The main purpose – or at least one of the main purposes – of this blog is an educational one. There are vast areas of UK culture that I don’t know or understand, and by writing about the number two singles I am at least patiently chipping away at my ignorance about popular music. I have lived here long enough to notice, however, that this isn’t just a condition of outsiders like me, but natives as well.
This blog is entering what I can only think of as The Void, a weird area that sees most chart hits being hits at the time but being more or less forgotten ever since, only played on the radio during chart countdown shows. I suppose some of these songs also fit in the dreaded ‘guilty pleasures’ category, but only some. Most songs in The Void are left to those who heard them in the first place, and are all but unknown to anyone now, for all sorts of reasons.
“The Banner Man” is one such song. Blue Mink were a group of studio musicians (co-writer Roger Cook and Madeline Bell among them; they also sing here, I believe) who figured they were good enough to become an actual band; and so in the late 60s they formed, having a hit with “Melting Pot” and then a second hit with “Good Morning Freedom.” Those titles reflect a certain early 70s optimism, that special kind of righteousness that launched the 70s, a feeling – noted more ironically with The Rolling Stones – that anything can happen, and that this is a good thing, more or less…
But now here we are, in late June of 1971, and already the decade is in a lull; something clearly is going to happen, but no one quite knows what this is yet. Times like this call for leaders, or at least someone charismatic; someone who can seem “ten feet tall” and inspire others, convert them if you will, to a cause. If the previous songs were about general chaos, revenge and certain death, this song is about a joyous, loud parade up a hill, led by the banner man himself, who then saves a few souls and then goes back down the hill again, coronets and drums playing once again as he proudly marches on, the children (this song is written from a child’s perspective) watching in awe and joy.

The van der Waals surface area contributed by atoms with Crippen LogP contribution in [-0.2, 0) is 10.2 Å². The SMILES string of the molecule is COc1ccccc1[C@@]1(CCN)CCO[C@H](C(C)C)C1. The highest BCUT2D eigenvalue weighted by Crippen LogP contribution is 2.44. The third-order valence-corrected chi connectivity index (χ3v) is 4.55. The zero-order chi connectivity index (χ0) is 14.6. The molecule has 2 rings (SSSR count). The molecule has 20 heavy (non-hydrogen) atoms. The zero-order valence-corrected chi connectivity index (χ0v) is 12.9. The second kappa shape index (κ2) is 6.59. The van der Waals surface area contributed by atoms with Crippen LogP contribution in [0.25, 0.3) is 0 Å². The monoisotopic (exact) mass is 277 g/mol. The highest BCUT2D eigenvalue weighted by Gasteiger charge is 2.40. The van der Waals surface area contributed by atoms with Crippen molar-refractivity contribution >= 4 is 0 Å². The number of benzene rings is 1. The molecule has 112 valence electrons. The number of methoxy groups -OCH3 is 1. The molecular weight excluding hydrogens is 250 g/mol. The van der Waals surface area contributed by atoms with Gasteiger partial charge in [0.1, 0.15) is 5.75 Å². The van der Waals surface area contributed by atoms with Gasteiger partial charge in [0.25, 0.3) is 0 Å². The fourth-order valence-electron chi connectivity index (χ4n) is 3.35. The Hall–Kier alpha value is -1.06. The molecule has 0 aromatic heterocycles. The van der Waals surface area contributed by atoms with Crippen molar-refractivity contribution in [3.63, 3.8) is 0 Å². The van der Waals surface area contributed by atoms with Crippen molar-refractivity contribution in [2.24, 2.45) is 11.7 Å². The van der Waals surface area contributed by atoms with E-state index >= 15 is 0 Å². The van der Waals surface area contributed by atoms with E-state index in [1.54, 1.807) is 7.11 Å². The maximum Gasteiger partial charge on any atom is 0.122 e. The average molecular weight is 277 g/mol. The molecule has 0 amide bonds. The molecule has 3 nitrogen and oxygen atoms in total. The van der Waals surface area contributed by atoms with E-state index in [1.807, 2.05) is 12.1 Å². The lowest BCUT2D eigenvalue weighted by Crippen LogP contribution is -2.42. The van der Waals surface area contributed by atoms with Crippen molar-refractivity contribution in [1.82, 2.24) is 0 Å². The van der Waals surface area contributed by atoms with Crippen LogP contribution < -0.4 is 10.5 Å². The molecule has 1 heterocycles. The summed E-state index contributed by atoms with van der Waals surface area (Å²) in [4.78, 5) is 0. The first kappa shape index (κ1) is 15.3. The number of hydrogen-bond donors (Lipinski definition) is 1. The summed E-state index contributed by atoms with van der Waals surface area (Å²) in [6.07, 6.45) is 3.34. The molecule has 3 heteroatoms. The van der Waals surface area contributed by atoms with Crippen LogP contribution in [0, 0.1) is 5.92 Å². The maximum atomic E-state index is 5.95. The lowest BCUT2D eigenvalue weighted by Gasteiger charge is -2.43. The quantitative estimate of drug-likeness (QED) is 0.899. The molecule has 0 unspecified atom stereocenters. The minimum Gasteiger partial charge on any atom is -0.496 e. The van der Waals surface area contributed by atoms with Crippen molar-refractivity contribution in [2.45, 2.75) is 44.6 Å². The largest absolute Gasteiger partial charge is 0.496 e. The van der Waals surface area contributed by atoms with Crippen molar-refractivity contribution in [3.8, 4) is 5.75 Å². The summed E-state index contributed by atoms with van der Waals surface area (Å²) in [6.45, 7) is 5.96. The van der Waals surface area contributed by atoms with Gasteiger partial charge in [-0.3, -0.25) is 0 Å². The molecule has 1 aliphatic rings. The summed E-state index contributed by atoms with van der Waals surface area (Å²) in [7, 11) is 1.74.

If this song belongs to The Void it is due to its overwhelmingly quaint nature. I am not sure just what the banner reads here, nor what is being preached, but would anyone hearing this song now under a certain age have any idea what it was about? I do not know if the songwriters (Cook, Roger Greenaway and Herbie Flowers) saw the Salvation Army bands marching and preaching; the closest I’ve come to any Salvation Army sounds is the large hand bell rung at Christmastime by a member raising money for their cause. This is what it is about, I suppose, but there’s another march that I have seen – a relatively small one, all things considered – that comes to mind.
It was a rather hot and humid day in July, ’90 or ’91 perhaps, and I was walking through Queen’s Park in Toronto, en route to where I forget; I heard it before I saw it, the green lush trees obscuring my sight at first. It was a marching band, a smallish one, all older men mostly. I looked at the calendar once I got home and figured out it was the Old Order Orange march; Orangemen helped to found Toronto and there were still lodges here and there across the city, though their power and influence had waned in the last 60 years or so. I don’t recall any spectators, besides me; they seemed to be marching as it was the done thing, and it was a reminder of times past. And yes, there was someone holding a banner, perhaps even two people.
I cannot ignore the fact that this was a hit (an NME #2) during marching season; that is one factor in its success, its celebration of the “glory, glory, glory” of the band and the message it brings. That it is a simple, upbeat song sung from a child’s point of view also means kids bought it, too (just as kids would have bought “The Pushbike Song” for instance)*. That this is a song that saves the world is just the sort of savior-is-here message needed at a time like this; the trouble (Troubles?) with saviors, however, is that they cannot do what they do alone. For every person that might be convertible, there are those who are, for whatever reason, against conversion**.
That this sounds like a product of a studio and not a live band doesn’t matter so much at this time (one when the song, not the singer(s), is the important thing) but the subject matter does. The very things that made it successful then mark it for The Void now, including its religious element, its child’s angle, and its in-build old-fashioned four-square aura of a time that in ’71 – never mind now – would conjure up the Troubles and marching seasons that always cause trouble as opposed to a jolly little march to save souls in a town. It is an innocent oompah-oompah of a song, done as professionally as you’d expect, but somehow it’s hard to hear it that way now, and may have even struck some as unpleasant then. And so it has more or less disappeared…
Next up: where the wild things (still) are.
*At this time the singles charts were dominated by songs either bought by kids or those definitely into adulthood, grandparents included; anyone who considered themselves at all "cool" were buying albums, not singles.
**An Australian born around this time, now currently holed up in the Ecuadorian embassy, could say a lot about this.